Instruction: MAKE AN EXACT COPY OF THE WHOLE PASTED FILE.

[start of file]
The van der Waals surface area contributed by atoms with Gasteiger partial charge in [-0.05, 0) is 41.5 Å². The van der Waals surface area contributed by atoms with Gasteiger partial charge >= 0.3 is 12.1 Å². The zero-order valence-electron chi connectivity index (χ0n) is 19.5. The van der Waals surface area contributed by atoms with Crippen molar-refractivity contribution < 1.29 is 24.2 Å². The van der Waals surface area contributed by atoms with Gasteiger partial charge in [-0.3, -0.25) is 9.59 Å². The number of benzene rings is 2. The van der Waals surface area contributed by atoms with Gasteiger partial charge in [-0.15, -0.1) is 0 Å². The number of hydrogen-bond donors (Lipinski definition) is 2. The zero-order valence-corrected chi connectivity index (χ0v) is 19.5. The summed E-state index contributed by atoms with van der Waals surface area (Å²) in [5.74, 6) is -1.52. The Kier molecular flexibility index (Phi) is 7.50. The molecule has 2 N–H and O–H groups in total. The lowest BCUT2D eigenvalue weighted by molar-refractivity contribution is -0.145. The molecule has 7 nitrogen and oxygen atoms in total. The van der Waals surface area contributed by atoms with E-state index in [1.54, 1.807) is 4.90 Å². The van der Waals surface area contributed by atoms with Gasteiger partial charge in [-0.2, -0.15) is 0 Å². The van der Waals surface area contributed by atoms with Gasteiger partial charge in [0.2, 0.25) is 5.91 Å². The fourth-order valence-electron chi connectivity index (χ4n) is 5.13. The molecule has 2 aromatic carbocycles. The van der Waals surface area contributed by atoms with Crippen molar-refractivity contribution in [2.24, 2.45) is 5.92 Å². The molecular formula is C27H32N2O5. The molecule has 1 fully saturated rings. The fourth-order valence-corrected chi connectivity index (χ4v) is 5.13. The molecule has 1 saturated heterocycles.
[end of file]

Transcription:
The van der Waals surface area contributed by atoms with Gasteiger partial charge in [-0.05, 0) is 41.5 Å². The van der Waals surface area contributed by atoms with Gasteiger partial charge >= 0.3 is 12.1 Å². The zero-order valence-electron chi connectivity index (χ0n) is 19.5. The van der Waals surface area contributed by atoms with Crippen molar-refractivity contribution < 1.29 is 24.2 Å². The van der Waals surface area contributed by atoms with Gasteiger partial charge in [-0.3, -0.25) is 9.59 Å². The number of benzene rings is 2. The van der Waals surface area contributed by atoms with Gasteiger partial charge in [-0.15, -0.1) is 0 Å². The number of hydrogen-bond donors (Lipinski definition) is 2. The zero-order valence-corrected chi connectivity index (χ0v) is 19.5. The summed E-state index contributed by atoms with van der Waals surface area (Å²) in [5.74, 6) is -1.52. The Kier molecular flexibility index (Phi) is 7.50. The molecule has 2 N–H and O–H groups in total. The lowest BCUT2D eigenvalue weighted by molar-refractivity contribution is -0.145. The molecule has 7 nitrogen and oxygen atoms in total. The van der Waals surface area contributed by atoms with E-state index in [1.54, 1.807) is 4.90 Å². The van der Waals surface area contributed by atoms with Gasteiger partial charge in [-0.2, -0.15) is 0 Å². The van der Waals surface area contributed by atoms with Gasteiger partial charge in [0.2, 0.25) is 5.91 Å². The fourth-order valence-electron chi connectivity index (χ4n) is 5.13. The molecule has 2 aromatic carbocycles. The van der Waals surface area contributed by atoms with Crippen molar-refractivity contribution in [2.24, 2.45) is 5.92 Å². The molecular formula is C27H32N2O5. The molecule has 1 fully saturated rings. The fourth-order valence-corrected chi connectivity index (χ4v) is 5.13. The molecule has 1 saturated heterocycles.